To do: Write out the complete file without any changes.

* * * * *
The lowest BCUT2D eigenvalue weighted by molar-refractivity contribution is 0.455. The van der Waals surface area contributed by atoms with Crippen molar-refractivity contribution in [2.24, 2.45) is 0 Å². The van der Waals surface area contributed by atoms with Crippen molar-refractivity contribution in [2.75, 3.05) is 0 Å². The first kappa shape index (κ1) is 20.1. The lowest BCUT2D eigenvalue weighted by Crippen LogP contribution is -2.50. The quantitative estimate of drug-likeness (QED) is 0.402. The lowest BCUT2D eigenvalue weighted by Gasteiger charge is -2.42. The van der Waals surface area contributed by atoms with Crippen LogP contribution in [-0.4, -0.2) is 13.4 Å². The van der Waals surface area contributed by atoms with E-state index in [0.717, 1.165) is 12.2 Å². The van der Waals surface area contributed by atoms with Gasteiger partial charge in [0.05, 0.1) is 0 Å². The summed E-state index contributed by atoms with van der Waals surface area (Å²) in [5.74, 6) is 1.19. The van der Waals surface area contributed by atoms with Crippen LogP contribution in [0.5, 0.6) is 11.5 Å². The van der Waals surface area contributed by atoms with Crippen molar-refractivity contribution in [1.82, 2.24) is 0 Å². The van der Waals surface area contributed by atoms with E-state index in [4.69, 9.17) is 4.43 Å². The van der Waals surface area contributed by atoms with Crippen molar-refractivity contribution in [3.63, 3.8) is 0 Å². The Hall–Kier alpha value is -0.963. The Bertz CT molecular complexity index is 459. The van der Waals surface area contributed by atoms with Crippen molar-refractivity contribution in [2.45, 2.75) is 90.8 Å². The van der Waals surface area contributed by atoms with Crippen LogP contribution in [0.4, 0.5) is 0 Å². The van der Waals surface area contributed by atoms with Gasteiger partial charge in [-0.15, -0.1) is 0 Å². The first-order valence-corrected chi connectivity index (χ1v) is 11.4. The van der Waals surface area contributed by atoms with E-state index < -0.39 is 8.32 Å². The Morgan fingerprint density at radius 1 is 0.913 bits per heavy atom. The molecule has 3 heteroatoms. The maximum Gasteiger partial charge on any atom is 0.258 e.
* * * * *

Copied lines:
The lowest BCUT2D eigenvalue weighted by molar-refractivity contribution is 0.455. The van der Waals surface area contributed by atoms with Crippen molar-refractivity contribution in [2.24, 2.45) is 0 Å². The van der Waals surface area contributed by atoms with Crippen molar-refractivity contribution in [2.75, 3.05) is 0 Å². The first kappa shape index (κ1) is 20.1. The lowest BCUT2D eigenvalue weighted by Crippen LogP contribution is -2.50. The quantitative estimate of drug-likeness (QED) is 0.402. The lowest BCUT2D eigenvalue weighted by Gasteiger charge is -2.42. The van der Waals surface area contributed by atoms with Crippen LogP contribution in [-0.4, -0.2) is 13.4 Å². The van der Waals surface area contributed by atoms with E-state index in [0.717, 1.165) is 12.2 Å². The van der Waals surface area contributed by atoms with Gasteiger partial charge in [0.05, 0.1) is 0 Å². The summed E-state index contributed by atoms with van der Waals surface area (Å²) in [5.74, 6) is 1.19. The van der Waals surface area contributed by atoms with Crippen LogP contribution in [0.5, 0.6) is 11.5 Å². The van der Waals surface area contributed by atoms with Crippen molar-refractivity contribution in [1.82, 2.24) is 0 Å². The van der Waals surface area contributed by atoms with E-state index in [4.69, 9.17) is 4.43 Å². The van der Waals surface area contributed by atoms with Crippen molar-refractivity contribution in [3.63, 3.8) is 0 Å². The Hall–Kier alpha value is -0.963. The Bertz CT molecular complexity index is 459. The van der Waals surface area contributed by atoms with Crippen molar-refractivity contribution in [2.45, 2.75) is 90.8 Å². The van der Waals surface area contributed by atoms with Crippen LogP contribution in [0.4, 0.5) is 0 Å². The van der Waals surface area contributed by atoms with Gasteiger partial charge in [-0.15, -0.1) is 0 Å². The first-order valence-corrected chi connectivity index (χ1v) is 11.4. The van der Waals surface area contributed by atoms with E-state index < -0.39 is 8.32 Å². The Morgan fingerprint density at radius 1 is 0.913 bits per heavy atom. The molecule has 3 heteroatoms. The maximum Gasteiger partial charge on any atom is 0.258 e.